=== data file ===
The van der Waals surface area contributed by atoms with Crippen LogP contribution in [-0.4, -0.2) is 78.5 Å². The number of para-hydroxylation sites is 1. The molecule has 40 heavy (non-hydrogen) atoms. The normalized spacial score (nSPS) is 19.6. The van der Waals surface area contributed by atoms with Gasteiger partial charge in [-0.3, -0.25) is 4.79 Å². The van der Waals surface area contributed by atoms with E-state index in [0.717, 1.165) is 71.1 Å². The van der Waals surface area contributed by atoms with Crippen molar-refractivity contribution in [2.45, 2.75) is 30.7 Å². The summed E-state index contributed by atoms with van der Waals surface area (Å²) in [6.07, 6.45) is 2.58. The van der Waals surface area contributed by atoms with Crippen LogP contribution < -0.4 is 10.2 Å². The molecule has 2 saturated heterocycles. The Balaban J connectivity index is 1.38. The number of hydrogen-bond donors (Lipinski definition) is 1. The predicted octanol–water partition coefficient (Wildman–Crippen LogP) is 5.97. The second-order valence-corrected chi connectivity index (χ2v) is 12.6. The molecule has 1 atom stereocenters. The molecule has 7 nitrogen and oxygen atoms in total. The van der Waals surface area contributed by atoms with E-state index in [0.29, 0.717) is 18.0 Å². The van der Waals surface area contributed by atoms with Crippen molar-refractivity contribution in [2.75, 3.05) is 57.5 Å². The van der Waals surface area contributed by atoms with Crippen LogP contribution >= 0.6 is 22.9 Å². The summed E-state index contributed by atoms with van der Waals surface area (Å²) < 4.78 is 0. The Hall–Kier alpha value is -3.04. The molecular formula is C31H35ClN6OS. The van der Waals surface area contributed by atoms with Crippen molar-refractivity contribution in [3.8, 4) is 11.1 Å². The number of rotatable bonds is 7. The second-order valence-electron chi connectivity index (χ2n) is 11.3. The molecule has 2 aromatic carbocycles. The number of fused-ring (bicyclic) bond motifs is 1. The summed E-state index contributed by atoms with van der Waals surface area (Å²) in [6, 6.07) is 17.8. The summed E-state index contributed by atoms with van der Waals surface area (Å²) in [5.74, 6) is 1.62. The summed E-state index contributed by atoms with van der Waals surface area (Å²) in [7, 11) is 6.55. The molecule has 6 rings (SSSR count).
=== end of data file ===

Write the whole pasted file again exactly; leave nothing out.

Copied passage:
The van der Waals surface area contributed by atoms with Crippen LogP contribution in [-0.4, -0.2) is 78.5 Å². The number of para-hydroxylation sites is 1. The molecule has 40 heavy (non-hydrogen) atoms. The normalized spacial score (nSPS) is 19.6. The van der Waals surface area contributed by atoms with Gasteiger partial charge in [-0.3, -0.25) is 4.79 Å². The van der Waals surface area contributed by atoms with E-state index in [0.717, 1.165) is 71.1 Å². The van der Waals surface area contributed by atoms with Crippen molar-refractivity contribution in [2.45, 2.75) is 30.7 Å². The summed E-state index contributed by atoms with van der Waals surface area (Å²) in [6.07, 6.45) is 2.58. The van der Waals surface area contributed by atoms with Crippen LogP contribution < -0.4 is 10.2 Å². The molecule has 2 saturated heterocycles. The Balaban J connectivity index is 1.38. The number of hydrogen-bond donors (Lipinski definition) is 1. The predicted octanol–water partition coefficient (Wildman–Crippen LogP) is 5.97. The second-order valence-corrected chi connectivity index (χ2v) is 12.6. The molecule has 1 atom stereocenters. The molecule has 7 nitrogen and oxygen atoms in total. The van der Waals surface area contributed by atoms with E-state index in [0.29, 0.717) is 18.0 Å². The van der Waals surface area contributed by atoms with Crippen molar-refractivity contribution in [2.75, 3.05) is 57.5 Å². The van der Waals surface area contributed by atoms with Crippen LogP contribution >= 0.6 is 22.9 Å². The summed E-state index contributed by atoms with van der Waals surface area (Å²) < 4.78 is 0. The Hall–Kier alpha value is -3.04. The molecular formula is C31H35ClN6OS. The van der Waals surface area contributed by atoms with Crippen molar-refractivity contribution in [3.8, 4) is 11.1 Å². The number of rotatable bonds is 7. The second-order valence-electron chi connectivity index (χ2n) is 11.3. The molecule has 2 aromatic carbocycles. The number of fused-ring (bicyclic) bond motifs is 1. The summed E-state index contributed by atoms with van der Waals surface area (Å²) in [6, 6.07) is 17.8. The summed E-state index contributed by atoms with van der Waals surface area (Å²) in [5.74, 6) is 1.62. The summed E-state index contributed by atoms with van der Waals surface area (Å²) in [7, 11) is 6.55. The molecule has 6 rings (SSSR count).